Sunday, March 10, 2013

Loretta Young: 'The Doctor Takes a Wife'


“The Doctor Takes a Wife,” released in 1940, was the first of three movies Loretta Young made at Columbia Pictures.
Young had made more than 60 films by this point. When 20th Century studios formed in the early 1930s – which soon became 20th Century Fox – Young was signed by studio head Darryl F. Zanuck and became one of his top female stars. Unfortunately, she had been unhappy at 20th Century Fox, and her animosity toward Zanuck was growing. When her contract came up for renewal after she finished “The Story of Alexander Graham Bell,” she refused to sign another one and became a freelance artist. Although she made “Eternally Yours” with independent producer Walter Wanger, no offers were coming her way.
Her agent, Myron Selznick, confirmed that the major studios were steering clear of her in a gentleman’s agreement with Zanuck, whom they did not want to cross. According to the book “King Cohn,” Selznick told Young the only major studio head willing to go against the others was Harry Cohn if he felt he was getting a bargain. Young said to negotiate a deal because she wanted to work, and a deal for half of her asking price was made. 

 
“The Doctor Takes a Wife” is a romantic comedy, and Young plays June Cameron, the headstrong, independent-thinking author of the best-selling “Spinsters Ain’t Spinach.” When she needs to return to New York from a vacation in New England, June cannot find transportation and instead talks her way into a ride from a medical school instructor named Timothy Sterling (Ray Milland). During a stop on their journey, a “just married” sign is mistakenly affixed to the back of their car, leading to immediate gossip that the proud single author and champion of the single girl had secretly wed.
When the press finds out, June’s publisher, John Pierce (Reginald Gardiner), encourages her to confirm the marriage and write a book on marriage. Meanwhile, Timothy discovers that his so-called marriage is leading to a promotion. When John proposes they live together while the book is written and then get a divorce after its publication, the two agree, and Timothy moves in with June. 


Young initially seems miscast. With the film made at Columbia, the role feels ideal for another of the studio’s top actresses, Jean Arthur. And the first 15 minutes or so, Young seems shrill as June continually asserts her superiority over Timothy. Arthur would not have made June so insufferable.
However, as the movie progresses, Young tones down the harsher edges of June and finds the character’s appeal. Ultimately, Young is appealing in the role and you understand the attraction between June and Timothy. It helps that the brisk pacing, fun situations and a strong cast add to the fun.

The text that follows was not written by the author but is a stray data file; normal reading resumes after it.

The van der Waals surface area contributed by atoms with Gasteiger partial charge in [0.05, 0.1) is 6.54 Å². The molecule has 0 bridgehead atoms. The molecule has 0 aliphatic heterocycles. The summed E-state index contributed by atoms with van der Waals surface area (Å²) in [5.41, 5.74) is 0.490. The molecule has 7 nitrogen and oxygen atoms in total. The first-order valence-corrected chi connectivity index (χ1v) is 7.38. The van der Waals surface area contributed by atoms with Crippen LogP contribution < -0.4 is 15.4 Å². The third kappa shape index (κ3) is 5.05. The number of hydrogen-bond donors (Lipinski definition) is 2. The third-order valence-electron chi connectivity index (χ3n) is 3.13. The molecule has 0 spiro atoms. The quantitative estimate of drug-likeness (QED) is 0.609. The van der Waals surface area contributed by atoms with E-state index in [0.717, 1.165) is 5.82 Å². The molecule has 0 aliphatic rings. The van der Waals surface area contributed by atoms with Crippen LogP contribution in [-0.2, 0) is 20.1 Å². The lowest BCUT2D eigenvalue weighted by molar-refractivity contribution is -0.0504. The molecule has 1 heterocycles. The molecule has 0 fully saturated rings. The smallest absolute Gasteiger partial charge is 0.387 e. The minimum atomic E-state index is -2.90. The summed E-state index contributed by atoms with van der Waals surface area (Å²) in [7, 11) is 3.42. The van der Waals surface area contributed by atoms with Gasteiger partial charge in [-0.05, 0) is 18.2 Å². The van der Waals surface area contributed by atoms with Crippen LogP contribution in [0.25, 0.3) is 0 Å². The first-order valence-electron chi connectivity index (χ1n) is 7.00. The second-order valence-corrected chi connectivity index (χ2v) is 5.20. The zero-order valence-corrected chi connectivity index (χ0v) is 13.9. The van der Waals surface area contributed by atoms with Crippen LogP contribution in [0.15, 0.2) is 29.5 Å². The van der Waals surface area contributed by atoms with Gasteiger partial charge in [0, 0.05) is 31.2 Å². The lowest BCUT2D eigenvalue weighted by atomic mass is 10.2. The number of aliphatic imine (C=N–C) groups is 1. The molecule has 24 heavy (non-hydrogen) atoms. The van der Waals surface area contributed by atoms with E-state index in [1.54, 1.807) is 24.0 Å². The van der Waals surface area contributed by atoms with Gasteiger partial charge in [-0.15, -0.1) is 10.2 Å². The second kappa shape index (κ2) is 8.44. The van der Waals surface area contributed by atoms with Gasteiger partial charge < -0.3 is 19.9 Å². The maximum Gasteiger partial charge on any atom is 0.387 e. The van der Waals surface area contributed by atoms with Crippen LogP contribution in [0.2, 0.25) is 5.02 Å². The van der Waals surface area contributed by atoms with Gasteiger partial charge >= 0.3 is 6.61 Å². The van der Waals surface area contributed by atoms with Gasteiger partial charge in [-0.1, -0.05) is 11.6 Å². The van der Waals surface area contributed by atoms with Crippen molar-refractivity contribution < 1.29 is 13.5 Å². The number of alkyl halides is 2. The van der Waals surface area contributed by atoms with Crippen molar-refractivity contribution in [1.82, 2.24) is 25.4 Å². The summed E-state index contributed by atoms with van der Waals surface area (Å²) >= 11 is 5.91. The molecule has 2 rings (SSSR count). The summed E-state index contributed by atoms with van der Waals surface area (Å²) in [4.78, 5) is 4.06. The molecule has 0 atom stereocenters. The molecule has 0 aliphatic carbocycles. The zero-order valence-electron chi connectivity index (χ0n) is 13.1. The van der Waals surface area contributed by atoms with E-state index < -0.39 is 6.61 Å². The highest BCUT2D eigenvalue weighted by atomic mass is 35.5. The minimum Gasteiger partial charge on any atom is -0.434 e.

Milland is a fine comic leading man, and here he’s clearly enjoying himself, especially in a fine scene where he manages to host a party at his and June’s apartment while climbing out the window to the apartment next door to make dinner for his fiancé Marilyn (Gail Patrick), who thinks she’s at his residence.
Director Alexander Hall keeps the story moving. He would actually helm all three of Young’s films with Columbia.  
After a bumpy start, “The Doctor Takes a Wife” is a fun romp. It misses greatness, but it is likable and fun, with several laugh-out-loud moments.  
Next up for Young at Columbia was “He Stayed for Breakfast,” which I cannot find to watch, unfortunately. Her third film was “Bedtime Story,” which I will review next.

19 comments:

  1. I rather enjoy this one. It's no great shakes, but its a very agreeable 90 minutes. Since director Alexander Hall directed one of my favorite movies, "Here Comes Mr. Jordan" I have a soft spot for him. My appreciation for Loretta has grown over the years.

    Never saw "He Stayed for Breakfast" either. My dad said he remembers a downtown marquee that was showing this, paired with a live stage show. The marquee read, in big letters - He Stayed for Breakfast - and below that, in smaller letters - With 40 Chorus Girls.

    That's some breakfast.

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    1. That's hilarious about the marquee. This was a fun movie, one I would watch again. And I agree about "Here Comes Mr. Jordan."

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  2. CFB, I haven't seen this one, must have missed it during Loretta Young's recent 'month' on TCM. Will keep an eye for it. I have to admire Loretta for striking out on her own at a time when doing so was an iffy proposition.

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    1. I agree. I'm glad Harry Cohn signed her up, because her 1940s work turned out to be consistently good.